"With Herschel, we could finally see directly that also the molecular gas is being swept away from galaxies," said co-author Eduardo González-Alfonso from Universidad de Alcalá, in Spain.

An alternate theory says that active star formation near the galactic center could drive molecular outflows. However, the brightness of IRAS F11119+3257’s active nucleus—which is responsible for about 80 percent of the galaxy’s overall radiation—suggested otherwise. Star formation alone cannot explain this intense concentration of energy, leading the researchers to conclude that the AGN winds must be the primary driver.

“The temptation is to ignore the supermassive black hole when studying galactic dynamics and evolution, but our study shows that you can’t because it influences galaxies on the larger scale,” said Marcio Meléndez, a research associate in UMD’s astronomy department and a co-author of the study.

Limited satellite time means that, at least for now, the team has only this one galaxy as a baseline for study. But now that they have a better idea what they are looking for, they will be able to find more candidate galaxies in the future. Within the next year, JAXA and NASA will launch ASTRO-H, a successor satellite to Suzaku. The instruments aboard ASTRO-H will make it possible to study more galaxies like IRAS F11119+3257 in greater detail.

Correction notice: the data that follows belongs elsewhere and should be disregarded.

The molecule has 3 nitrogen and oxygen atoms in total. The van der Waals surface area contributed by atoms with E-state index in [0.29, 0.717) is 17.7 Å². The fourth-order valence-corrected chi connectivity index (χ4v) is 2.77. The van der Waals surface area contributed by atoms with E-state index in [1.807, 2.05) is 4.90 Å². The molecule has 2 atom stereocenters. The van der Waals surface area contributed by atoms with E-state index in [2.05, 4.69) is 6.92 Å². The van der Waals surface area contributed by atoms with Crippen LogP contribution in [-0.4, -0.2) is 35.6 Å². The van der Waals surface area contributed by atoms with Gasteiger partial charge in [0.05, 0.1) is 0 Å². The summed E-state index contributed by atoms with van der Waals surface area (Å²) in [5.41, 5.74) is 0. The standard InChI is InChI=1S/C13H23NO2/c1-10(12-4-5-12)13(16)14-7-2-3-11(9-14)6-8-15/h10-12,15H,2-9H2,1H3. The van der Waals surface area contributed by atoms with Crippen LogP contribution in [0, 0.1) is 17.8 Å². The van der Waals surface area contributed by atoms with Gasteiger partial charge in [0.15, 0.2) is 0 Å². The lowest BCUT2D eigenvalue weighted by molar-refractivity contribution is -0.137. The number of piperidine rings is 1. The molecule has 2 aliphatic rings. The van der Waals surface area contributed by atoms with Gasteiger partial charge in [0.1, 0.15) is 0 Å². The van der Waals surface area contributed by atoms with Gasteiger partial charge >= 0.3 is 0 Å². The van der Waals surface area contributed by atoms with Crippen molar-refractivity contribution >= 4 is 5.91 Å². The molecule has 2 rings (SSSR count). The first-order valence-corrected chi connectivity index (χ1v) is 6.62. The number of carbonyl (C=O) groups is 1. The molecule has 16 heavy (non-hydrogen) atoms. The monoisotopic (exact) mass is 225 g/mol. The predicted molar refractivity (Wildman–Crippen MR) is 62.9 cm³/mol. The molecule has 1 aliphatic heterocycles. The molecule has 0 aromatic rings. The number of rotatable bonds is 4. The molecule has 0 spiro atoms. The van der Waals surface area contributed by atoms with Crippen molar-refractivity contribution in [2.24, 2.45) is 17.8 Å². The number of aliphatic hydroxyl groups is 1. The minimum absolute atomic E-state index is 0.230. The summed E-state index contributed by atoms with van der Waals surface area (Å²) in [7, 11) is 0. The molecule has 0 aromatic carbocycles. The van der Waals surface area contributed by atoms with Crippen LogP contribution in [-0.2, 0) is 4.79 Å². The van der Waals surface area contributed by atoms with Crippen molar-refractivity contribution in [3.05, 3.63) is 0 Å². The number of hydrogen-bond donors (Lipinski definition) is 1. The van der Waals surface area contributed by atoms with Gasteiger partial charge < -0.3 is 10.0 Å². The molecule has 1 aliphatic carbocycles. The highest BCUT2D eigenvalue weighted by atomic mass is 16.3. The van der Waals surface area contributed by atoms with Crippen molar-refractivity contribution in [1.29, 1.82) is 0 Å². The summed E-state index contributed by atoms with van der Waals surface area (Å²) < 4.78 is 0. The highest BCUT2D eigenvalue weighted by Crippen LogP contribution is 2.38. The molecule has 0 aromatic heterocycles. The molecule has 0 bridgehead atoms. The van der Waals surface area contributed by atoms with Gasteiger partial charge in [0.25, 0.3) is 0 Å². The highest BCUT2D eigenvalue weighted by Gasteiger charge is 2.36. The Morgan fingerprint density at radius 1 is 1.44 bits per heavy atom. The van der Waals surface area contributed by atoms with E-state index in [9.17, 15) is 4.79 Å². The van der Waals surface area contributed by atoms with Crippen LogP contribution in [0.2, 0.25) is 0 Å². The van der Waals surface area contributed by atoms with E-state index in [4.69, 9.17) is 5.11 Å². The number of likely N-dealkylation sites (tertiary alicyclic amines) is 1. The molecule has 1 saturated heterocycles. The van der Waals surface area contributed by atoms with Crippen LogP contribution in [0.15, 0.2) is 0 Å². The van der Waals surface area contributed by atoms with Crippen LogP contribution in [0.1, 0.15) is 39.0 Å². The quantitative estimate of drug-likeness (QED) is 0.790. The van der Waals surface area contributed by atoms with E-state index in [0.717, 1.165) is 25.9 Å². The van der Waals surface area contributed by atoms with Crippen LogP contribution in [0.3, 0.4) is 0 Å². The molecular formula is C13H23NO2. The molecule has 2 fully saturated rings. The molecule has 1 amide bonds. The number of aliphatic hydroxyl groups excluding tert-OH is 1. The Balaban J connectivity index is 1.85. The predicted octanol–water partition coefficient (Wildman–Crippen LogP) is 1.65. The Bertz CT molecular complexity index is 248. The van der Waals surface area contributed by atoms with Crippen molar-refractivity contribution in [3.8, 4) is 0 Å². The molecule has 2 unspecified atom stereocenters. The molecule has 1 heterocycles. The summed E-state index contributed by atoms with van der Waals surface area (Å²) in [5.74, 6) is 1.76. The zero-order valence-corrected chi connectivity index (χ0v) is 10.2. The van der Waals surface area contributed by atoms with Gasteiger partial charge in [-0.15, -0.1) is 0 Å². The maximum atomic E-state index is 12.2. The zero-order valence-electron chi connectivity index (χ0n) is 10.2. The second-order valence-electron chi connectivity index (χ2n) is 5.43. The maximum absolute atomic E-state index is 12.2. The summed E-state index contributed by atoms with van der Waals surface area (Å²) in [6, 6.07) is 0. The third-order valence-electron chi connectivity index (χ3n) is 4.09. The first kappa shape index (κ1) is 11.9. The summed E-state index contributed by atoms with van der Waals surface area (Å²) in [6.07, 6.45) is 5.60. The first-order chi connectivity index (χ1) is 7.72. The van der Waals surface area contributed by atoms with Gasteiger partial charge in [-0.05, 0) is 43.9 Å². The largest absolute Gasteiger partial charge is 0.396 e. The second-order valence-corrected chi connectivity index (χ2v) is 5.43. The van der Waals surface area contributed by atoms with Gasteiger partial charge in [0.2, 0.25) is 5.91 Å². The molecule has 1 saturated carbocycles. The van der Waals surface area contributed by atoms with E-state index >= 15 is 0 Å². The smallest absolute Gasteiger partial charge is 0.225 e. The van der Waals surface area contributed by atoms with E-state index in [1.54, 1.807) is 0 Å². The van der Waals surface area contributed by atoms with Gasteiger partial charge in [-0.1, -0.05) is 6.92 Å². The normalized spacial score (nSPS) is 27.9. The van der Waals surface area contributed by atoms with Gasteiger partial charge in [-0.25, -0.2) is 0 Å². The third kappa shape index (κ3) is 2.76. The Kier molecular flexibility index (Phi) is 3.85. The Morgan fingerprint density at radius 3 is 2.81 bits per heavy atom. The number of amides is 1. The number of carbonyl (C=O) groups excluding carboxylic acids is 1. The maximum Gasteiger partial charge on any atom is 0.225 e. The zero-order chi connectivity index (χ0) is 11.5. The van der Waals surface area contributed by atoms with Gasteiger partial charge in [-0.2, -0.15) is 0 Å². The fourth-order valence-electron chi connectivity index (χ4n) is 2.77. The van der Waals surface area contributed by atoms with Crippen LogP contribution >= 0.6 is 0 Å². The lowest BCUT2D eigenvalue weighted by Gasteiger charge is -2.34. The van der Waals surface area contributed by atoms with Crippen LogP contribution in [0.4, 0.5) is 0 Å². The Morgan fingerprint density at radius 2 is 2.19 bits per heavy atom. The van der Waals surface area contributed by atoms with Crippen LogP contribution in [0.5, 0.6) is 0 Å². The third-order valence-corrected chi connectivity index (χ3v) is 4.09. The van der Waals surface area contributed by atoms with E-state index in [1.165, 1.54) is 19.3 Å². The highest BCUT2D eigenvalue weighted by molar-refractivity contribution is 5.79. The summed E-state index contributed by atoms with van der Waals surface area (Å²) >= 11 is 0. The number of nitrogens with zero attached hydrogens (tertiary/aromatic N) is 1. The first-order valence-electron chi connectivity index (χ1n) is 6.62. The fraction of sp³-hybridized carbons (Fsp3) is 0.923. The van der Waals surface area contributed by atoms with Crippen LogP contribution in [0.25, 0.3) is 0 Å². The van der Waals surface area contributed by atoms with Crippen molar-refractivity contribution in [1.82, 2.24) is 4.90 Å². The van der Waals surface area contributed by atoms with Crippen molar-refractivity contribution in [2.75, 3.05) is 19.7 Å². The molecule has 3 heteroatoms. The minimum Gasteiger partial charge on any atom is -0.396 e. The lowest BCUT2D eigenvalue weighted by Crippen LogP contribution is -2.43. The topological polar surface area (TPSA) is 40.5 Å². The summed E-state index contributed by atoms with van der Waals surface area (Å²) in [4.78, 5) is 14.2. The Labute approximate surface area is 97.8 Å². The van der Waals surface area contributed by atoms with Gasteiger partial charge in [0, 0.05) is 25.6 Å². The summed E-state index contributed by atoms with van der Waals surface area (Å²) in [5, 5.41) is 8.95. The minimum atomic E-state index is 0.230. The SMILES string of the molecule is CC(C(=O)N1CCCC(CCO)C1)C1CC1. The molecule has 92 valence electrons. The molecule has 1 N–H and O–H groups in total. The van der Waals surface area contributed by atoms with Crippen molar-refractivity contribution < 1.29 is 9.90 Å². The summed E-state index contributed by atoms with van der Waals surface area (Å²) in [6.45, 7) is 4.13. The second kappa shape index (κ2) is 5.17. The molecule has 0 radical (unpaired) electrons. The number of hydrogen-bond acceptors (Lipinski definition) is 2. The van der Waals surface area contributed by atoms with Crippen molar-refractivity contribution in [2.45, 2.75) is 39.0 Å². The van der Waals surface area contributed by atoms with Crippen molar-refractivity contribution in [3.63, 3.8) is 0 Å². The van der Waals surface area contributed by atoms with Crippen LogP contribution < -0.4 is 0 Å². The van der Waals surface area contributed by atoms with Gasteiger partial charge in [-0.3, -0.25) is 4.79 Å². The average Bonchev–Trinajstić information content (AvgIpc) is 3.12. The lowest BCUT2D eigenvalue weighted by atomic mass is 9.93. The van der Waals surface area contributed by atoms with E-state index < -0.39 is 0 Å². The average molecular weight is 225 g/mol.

“These are not like normal spiral or elliptical galaxies. They’re like train wrecks,” said Sylvain Veilleux, a professor of astronomy at UMD and a fellow at the Joint Space-Science Institute (JSI) who is also a co-author of the study. “Two galaxies collided with each other, and it’s now a single object. This train wreck provided all the material to feed the supermassive black hole that is now driving the huge galactic-scale outflow.”

In addition to Tombesi, Meléndez and Veilleux, study authors included UMD astronomy professor and JSI fellow Chris Reynolds; James Reeves of Keele University in the United Kingdom; and Eduardo González-Alfonso of the Universidad de Alcalá in Spain.

Credit: umd.eduNASAESA